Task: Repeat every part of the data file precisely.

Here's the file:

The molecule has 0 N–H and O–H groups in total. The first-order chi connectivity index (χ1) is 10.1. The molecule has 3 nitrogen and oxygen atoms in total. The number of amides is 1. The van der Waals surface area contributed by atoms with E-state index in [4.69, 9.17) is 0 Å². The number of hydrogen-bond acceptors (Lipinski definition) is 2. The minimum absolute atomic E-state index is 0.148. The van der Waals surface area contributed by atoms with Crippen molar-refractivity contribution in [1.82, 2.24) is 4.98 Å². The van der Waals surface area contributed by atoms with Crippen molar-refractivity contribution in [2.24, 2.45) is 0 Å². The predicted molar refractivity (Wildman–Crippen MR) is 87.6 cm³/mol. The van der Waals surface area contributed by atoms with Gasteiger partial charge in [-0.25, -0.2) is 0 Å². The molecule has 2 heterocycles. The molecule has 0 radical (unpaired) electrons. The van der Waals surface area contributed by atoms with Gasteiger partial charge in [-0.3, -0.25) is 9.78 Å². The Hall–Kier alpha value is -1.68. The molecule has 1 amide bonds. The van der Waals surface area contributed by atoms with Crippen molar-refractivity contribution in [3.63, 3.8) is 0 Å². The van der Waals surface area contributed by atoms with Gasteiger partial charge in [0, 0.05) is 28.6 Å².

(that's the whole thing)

The molecule has 0 N–H and O–H groups in total. The first-order chi connectivity index (χ1) is 10.1. The molecule has 3 nitrogen and oxygen atoms in total. The number of amides is 1. The van der Waals surface area contributed by atoms with E-state index in [4.69, 9.17) is 0 Å². The number of hydrogen-bond acceptors (Lipinski definition) is 2. The minimum absolute atomic E-state index is 0.148. The van der Waals surface area contributed by atoms with Crippen molar-refractivity contribution in [1.82, 2.24) is 4.98 Å². The van der Waals surface area contributed by atoms with Crippen molar-refractivity contribution in [2.24, 2.45) is 0 Å². The predicted molar refractivity (Wildman–Crippen MR) is 87.6 cm³/mol. The van der Waals surface area contributed by atoms with Gasteiger partial charge in [-0.25, -0.2) is 0 Å². The molecule has 2 heterocycles. The molecule has 0 radical (unpaired) electrons. The van der Waals surface area contributed by atoms with Gasteiger partial charge in [-0.3, -0.25) is 9.78 Å². The Hall–Kier alpha value is -1.68. The molecule has 1 amide bonds. The van der Waals surface area contributed by atoms with Crippen molar-refractivity contribution in [3.63, 3.8) is 0 Å². The van der Waals surface area contributed by atoms with Gasteiger partial charge in [0, 0.05) is 28.6 Å².